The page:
On Wednesday, Google announced that its Google Play’s payments policy is in accordance with the Indian watchdog’s order, and it is proceeding with its plans to enforce the policy in the South Asian market. This comes after several developers raised concerns and sought to suspend Google’s in-app billing fee system, alleging non-compliance with the watchdog’s directive.
In a blog post, Google stated, “In 2020, we clarified the requirements of our Payments policy, and developers in India have had ample time to make the necessary adjustments to their apps. We are respectfully adhering to the CCI’s (Competition Commission of India) October 2022 order. In compliance with that order, we have expanded user choice billing to all developers in India and updated our policy, which came into effect on April 26, 2023.”
According to Google, the service fee it collects from developers enables the company to invest significantly in the growth of India’s app ecosystem. The company emphasized that its fees, which amount to 15% or less for most developers, are the lowest among major app stores. Additionally, Google mentioned a 4% reduction in the fee for developers who implement an alternative billing system, stating that it fairly reflects the underutilization of Google Play’s billing system.
Google estimated that fewer than 60 out of over 200,000 Indian developers on Google Play currently pay a service fee higher than 15%.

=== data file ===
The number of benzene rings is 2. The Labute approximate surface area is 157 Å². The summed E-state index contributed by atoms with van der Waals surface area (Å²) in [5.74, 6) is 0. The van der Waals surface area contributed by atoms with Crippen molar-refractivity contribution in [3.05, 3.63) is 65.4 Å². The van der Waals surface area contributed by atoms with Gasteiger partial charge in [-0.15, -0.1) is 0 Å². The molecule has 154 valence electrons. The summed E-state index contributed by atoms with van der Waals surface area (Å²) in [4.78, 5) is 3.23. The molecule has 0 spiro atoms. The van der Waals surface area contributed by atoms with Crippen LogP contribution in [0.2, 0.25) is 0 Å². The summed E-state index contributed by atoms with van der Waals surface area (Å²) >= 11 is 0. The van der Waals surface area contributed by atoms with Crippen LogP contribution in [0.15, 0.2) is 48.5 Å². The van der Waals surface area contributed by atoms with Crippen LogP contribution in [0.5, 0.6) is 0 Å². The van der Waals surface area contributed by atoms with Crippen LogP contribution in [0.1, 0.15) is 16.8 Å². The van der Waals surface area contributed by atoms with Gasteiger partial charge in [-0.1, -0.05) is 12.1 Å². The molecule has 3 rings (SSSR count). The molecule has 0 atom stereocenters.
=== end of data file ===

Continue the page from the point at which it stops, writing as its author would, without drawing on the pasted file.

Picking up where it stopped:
In the Indian market, which is a crucial overseas market for Google with a substantial investment of over $10 billion, developers will have three options for billing. They can choose to use Google Play’s billing system, implement an alternative billing system alongside Google Play’s, or opt for a consumption-only basis without paying a service fee. Google has stated that it will start notifying developers about this change, as the deadline for implementation expired last month.
In October, the Competition Commission of India imposed a fine of $113 million on Google and mandated that the company provide developers in the country with the choice to use third-party billing systems. However, a group representing Indian developers has argued that Google’s new system still imposes a “high service fee” of 11% or more on those who do not use its payment system.
Google noted, “Most developers globally have already chosen one of these options. In India, now that the deadline has passed, we are informing developers in the country who have not yet implemented one of these options that we will be taking necessary steps to ensure our policy is applied fairly. We continue to comply with local laws and cooperate with local proceedings, as applicable.”
The recent update from Google follows a request by Match, the owner of Tinder, and the Alliance of Digital India Foundation, a group representing Indian startups, to an Indian court to suspend Google’s new in-app billing fee system until the Competition Commission of India evaluates whether Google is complying with its earlier directive.
According to Reuters, last week, the Competition Commission of India confirmed that it had initiated an inquiry into the matter.